Firing the Foggo Prosecutor: Sacked U.S. Attorney Bags CIA Official

Watch Scott Lilly Discuss Corruption in the U.S. Attorney’s Office (YouTube.com)

Two days before giving up her position as the U.S. Attorney for San Diego, Carol Lam won indictments against a former top official in the Central Intelligence Agency and a California businessman who was a top contributor to the Bush 2004 reelection campaign. The Justice Department says she is being asked to step down because of “performance-related” issues.

Last year, Lam convicted Congressman Randy “Duke” Cunningham (R-CA) of tax evasion, conspiracy to commit bribery, mail fraud, and wire fraud. In his plea agreement he admitted to accepting $2.4 million in bribes, making his case many times larger than the next biggest public corruption case in the history of the country.

Also convicted last year as a result of Lam’s efforts was Mitchell Wade, a major defense contractor. Wade plead guilty to bribing Cunningham as well as corrupting officials at the U.S. Department of Defense and to election fraud.

What is disturbing about Lam’s departure is not simply that her efforts seemed to have been judged unfairly but that she is being forced to leave behind so much of the work that she started. Not only must the prosecution of former CIA official Kyle “Dusty” Foggo and businessman Brent Wilkes be placed in the hands of someone else, but investigation of numerous remaining questions will also fall to her successor.

Foggo, who was indicted yesterday, had languished for years as a mid-level bureaucrat passed over by supervisors who viewed him as ethically challenged and prone to poor judgment. When President Bush asked Congress to approve Porter Goss to replace George Tenet as Director of CIA, Goss brought with him long-time associate Patrick Murray, whom President Bush had previously appointed as Associate Deputy Attorney General.

Between the two of them, they conducted a major house cleaning of senior agency personnel and to the amazement of almost everyone, elevated Foggo from running a logistics shop in Germany to becoming Executive Director of the CIA, the No. 3 position in the agency and the office charged with not only running day-to-day operations but also with responsibility for all agency contracts and procurements. The crimes that Foggo is alleged to have committed had already occurred when he became Executive Director.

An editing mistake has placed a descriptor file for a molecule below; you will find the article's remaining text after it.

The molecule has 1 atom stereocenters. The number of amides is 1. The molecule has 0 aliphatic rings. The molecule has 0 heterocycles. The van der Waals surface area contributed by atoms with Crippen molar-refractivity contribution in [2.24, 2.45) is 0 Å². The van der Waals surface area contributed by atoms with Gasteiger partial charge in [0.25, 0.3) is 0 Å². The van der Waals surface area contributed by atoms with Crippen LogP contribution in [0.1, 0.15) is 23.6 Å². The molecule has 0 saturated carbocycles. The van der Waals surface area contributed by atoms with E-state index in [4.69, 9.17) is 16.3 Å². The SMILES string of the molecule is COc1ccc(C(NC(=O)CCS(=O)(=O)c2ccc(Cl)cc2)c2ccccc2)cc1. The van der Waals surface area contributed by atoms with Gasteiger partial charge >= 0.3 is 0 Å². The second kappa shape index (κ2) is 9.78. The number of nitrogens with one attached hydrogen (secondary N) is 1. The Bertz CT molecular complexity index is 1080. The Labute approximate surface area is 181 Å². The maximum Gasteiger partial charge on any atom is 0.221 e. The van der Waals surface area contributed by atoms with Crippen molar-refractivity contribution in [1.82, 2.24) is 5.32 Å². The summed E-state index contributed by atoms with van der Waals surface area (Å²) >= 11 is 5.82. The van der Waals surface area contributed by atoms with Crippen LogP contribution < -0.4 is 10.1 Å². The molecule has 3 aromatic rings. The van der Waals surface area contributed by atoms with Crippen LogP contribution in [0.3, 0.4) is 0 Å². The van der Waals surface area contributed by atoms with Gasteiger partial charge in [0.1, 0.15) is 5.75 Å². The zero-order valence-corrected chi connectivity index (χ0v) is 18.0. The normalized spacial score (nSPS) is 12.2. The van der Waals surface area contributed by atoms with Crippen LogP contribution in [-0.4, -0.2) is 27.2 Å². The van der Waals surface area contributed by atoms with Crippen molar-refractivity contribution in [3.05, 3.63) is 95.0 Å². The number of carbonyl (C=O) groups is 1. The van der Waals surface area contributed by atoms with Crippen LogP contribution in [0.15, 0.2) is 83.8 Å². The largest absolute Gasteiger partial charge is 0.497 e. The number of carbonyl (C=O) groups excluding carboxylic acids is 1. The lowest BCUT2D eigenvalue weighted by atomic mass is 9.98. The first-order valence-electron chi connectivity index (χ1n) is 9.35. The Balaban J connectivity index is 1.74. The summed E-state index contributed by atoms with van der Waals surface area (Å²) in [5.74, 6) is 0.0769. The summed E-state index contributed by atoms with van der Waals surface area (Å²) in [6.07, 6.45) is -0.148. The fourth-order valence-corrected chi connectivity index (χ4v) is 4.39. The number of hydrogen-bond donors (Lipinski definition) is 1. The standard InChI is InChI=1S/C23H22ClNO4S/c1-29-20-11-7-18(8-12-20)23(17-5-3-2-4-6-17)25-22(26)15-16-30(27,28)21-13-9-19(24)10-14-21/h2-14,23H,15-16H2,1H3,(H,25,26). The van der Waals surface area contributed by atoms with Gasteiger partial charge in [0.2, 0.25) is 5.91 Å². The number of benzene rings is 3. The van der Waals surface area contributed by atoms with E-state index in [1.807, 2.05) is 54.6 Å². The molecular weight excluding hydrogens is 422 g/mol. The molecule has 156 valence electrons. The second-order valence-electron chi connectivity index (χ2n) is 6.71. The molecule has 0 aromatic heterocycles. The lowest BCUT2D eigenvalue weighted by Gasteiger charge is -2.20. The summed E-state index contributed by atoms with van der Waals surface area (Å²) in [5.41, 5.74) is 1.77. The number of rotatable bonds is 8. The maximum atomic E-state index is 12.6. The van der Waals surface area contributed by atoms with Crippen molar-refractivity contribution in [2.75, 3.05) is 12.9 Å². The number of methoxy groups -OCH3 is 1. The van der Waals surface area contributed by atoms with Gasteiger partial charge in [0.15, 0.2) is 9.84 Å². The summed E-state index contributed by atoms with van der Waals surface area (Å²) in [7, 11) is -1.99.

Indicted with Foggo was his long-time friend, Wilkes, who was indicted not only for conspiring to trade favors for lucrative government contracts with Foggo but also with bribing Cunningham. Wilkes, the operator of numerous corporations and shell corporations is also a Bush “Pioneer,” meaning that he contributed in excess of a $100,000 to Bush’s 2004 presidential campaign.

Whether Wilkes used his influence with the Bush White House or friends in Congress to help his buddy Foggo gain his dramatic advancement within the CIA is unknown. But it is clear that he would have significant reasons to do so. Wilkes would have been grateful for the contracts that he had already gained from Foggo and would have been aware that in his new position Foggo would have been capable of being far more helpful to a contractor seeking business with the agency.

Whomever the White House selects to replace Lam will lack the same credibility that she possesses to not only establish guilt but also innocence in this disturbing tale. The investigative work that Lam leaves behind does not end with Foggo and his relationship with Wilkes. Case in point: Mitchell Wade has confessed to “corrupting officials” of the Defense Department, but so far those officials have not been named or charged.

Wade’s company, MZM Inc., rocketed from a shell organization with no revenues in 2001 to one of the top 100 federal contractors in 2005 with revenues of more than $66 million. MZM’s first government contract came in 2002. It was for $140,000 to provide “furniture” to the White House. No one has explained when Wade got into the furniture business, when he got out or why the White House would choose a company that had never previously sold anything to anyone as a vendor for White House furniture.